What devices can connect to or see mine?
Which devices can I connect to? Which devices can connect to my device?
Tailscale only allows devices that are logged into the same Tailscale network or that are shared to connect to each other.
@gmail.com) or using a GitHub organization, Tailscale treats these as the same organization and so the same network.
Tailscale uses ACLs to restrict which devices can connect to each other in a network. ACLs are “default deny”, meaning that two devices can only connect if an access rule explicitly allows it, otherwise the connection is denied.
Which devices can I see? Which devices can see my device?
In the Tailscale app on your device, the list of devices you can see includes:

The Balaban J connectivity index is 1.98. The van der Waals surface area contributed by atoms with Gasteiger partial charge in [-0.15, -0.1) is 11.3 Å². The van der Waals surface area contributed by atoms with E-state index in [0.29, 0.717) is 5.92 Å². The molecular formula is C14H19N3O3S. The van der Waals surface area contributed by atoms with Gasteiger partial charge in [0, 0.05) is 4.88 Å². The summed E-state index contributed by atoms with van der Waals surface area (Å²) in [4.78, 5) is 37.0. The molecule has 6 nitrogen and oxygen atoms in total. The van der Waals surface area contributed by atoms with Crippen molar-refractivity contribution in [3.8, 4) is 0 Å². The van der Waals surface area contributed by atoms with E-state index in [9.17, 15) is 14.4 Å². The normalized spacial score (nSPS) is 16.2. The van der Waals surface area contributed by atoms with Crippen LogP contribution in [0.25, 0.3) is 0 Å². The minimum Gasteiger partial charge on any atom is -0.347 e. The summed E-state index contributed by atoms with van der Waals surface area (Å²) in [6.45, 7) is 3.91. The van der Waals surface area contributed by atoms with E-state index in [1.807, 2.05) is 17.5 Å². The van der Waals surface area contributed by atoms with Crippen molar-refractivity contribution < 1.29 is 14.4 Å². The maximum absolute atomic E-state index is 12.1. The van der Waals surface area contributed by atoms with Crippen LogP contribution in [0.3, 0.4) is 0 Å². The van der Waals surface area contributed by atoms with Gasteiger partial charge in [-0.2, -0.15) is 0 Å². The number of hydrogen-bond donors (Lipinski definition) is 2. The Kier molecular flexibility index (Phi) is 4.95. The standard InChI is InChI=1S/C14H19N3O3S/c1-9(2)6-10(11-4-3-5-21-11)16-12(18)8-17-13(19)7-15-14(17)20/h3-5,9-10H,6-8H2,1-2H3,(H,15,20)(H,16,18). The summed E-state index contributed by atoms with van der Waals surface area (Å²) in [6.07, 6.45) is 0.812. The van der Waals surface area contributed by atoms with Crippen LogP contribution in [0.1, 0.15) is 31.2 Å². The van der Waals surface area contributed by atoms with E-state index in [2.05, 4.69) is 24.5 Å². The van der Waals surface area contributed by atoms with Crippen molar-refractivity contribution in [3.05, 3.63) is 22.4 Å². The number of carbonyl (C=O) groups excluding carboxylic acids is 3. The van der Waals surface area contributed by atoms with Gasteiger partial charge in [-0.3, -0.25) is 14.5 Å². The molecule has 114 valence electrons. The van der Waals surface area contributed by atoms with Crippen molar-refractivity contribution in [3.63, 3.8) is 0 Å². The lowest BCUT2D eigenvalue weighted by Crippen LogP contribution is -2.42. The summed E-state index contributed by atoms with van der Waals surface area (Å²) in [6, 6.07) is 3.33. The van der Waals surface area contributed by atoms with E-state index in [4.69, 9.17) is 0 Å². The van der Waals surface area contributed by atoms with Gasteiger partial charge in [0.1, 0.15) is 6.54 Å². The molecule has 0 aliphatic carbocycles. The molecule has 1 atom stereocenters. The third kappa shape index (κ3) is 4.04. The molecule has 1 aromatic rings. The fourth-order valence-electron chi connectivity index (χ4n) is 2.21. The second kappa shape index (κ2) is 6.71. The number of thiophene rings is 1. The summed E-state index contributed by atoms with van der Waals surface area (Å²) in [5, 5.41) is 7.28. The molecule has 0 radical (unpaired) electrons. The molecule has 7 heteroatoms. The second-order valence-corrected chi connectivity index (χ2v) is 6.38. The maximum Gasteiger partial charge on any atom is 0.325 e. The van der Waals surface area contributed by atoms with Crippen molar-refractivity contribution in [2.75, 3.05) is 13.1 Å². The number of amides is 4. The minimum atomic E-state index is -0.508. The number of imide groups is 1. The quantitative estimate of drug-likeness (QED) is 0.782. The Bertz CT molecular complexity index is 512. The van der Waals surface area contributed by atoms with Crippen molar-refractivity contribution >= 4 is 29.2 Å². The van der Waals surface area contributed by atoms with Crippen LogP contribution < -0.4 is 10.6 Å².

- Devices that your device is able to connect to, as permitted by ACLs. This includes both devices in your network, and devices that are shared with you. This is called “netmap trimming”, and helps keep larger networks more manageable and private.
- Exit nodes that your device can use, as permitted by Tailscale ACLs. Note that any user who can access
autogroup:internetcan use any exit node in your network—you cannot restrict the use of a specific exit node.
- All devices which are authenticated as the same user, even if you are not permitted to connect to them. This allows for the use of Taildrop if it is enabled on your network.
If I use Tailscale on my work device, can co-workers see my personal devices?
If your co-workers don’t use Tailscale or use a different Tailscale network than the on you’re on, they can’t connect to or see your device.
If you and your co-workers use the same network, your devices may be connectable and visible by them, if allowed by ACLs.
How do I restrict access to my device?
Admins can restrict which devices can connect to each other using ACLs.
You can also restrict incoming connections from Tailscale to your device.